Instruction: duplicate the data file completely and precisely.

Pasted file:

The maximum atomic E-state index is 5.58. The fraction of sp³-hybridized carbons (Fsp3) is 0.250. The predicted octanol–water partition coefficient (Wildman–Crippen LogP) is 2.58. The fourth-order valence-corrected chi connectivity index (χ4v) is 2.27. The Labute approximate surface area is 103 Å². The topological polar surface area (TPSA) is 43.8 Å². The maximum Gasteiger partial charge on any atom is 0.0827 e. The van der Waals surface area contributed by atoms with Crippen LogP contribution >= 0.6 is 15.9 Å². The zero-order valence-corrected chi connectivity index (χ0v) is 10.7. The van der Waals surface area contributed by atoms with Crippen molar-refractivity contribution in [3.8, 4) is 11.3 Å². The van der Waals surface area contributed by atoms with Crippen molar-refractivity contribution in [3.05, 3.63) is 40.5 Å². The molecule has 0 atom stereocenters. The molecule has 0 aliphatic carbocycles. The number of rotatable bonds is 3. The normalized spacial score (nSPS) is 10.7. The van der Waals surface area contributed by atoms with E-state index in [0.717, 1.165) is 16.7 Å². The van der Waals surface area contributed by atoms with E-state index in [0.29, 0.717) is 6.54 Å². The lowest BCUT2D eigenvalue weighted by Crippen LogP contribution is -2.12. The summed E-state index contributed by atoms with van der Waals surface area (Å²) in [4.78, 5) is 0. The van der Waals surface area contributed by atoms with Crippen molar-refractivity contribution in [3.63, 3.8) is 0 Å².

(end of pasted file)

The maximum atomic E-state index is 5.58. The fraction of sp³-hybridized carbons (Fsp3) is 0.250. The predicted octanol–water partition coefficient (Wildman–Crippen LogP) is 2.58. The fourth-order valence-corrected chi connectivity index (χ4v) is 2.27. The Labute approximate surface area is 103 Å². The topological polar surface area (TPSA) is 43.8 Å². The maximum Gasteiger partial charge on any atom is 0.0827 e. The van der Waals surface area contributed by atoms with Crippen LogP contribution >= 0.6 is 15.9 Å². The zero-order valence-corrected chi connectivity index (χ0v) is 10.7. The van der Waals surface area contributed by atoms with Crippen molar-refractivity contribution in [3.8, 4) is 11.3 Å². The van der Waals surface area contributed by atoms with Crippen molar-refractivity contribution in [3.05, 3.63) is 40.5 Å². The molecule has 0 atom stereocenters. The molecule has 0 aliphatic carbocycles. The number of rotatable bonds is 3. The normalized spacial score (nSPS) is 10.7. The van der Waals surface area contributed by atoms with E-state index in [0.717, 1.165) is 16.7 Å². The van der Waals surface area contributed by atoms with E-state index in [0.29, 0.717) is 6.54 Å². The lowest BCUT2D eigenvalue weighted by Crippen LogP contribution is -2.12. The summed E-state index contributed by atoms with van der Waals surface area (Å²) in [4.78, 5) is 0. The van der Waals surface area contributed by atoms with Crippen molar-refractivity contribution in [3.63, 3.8) is 0 Å².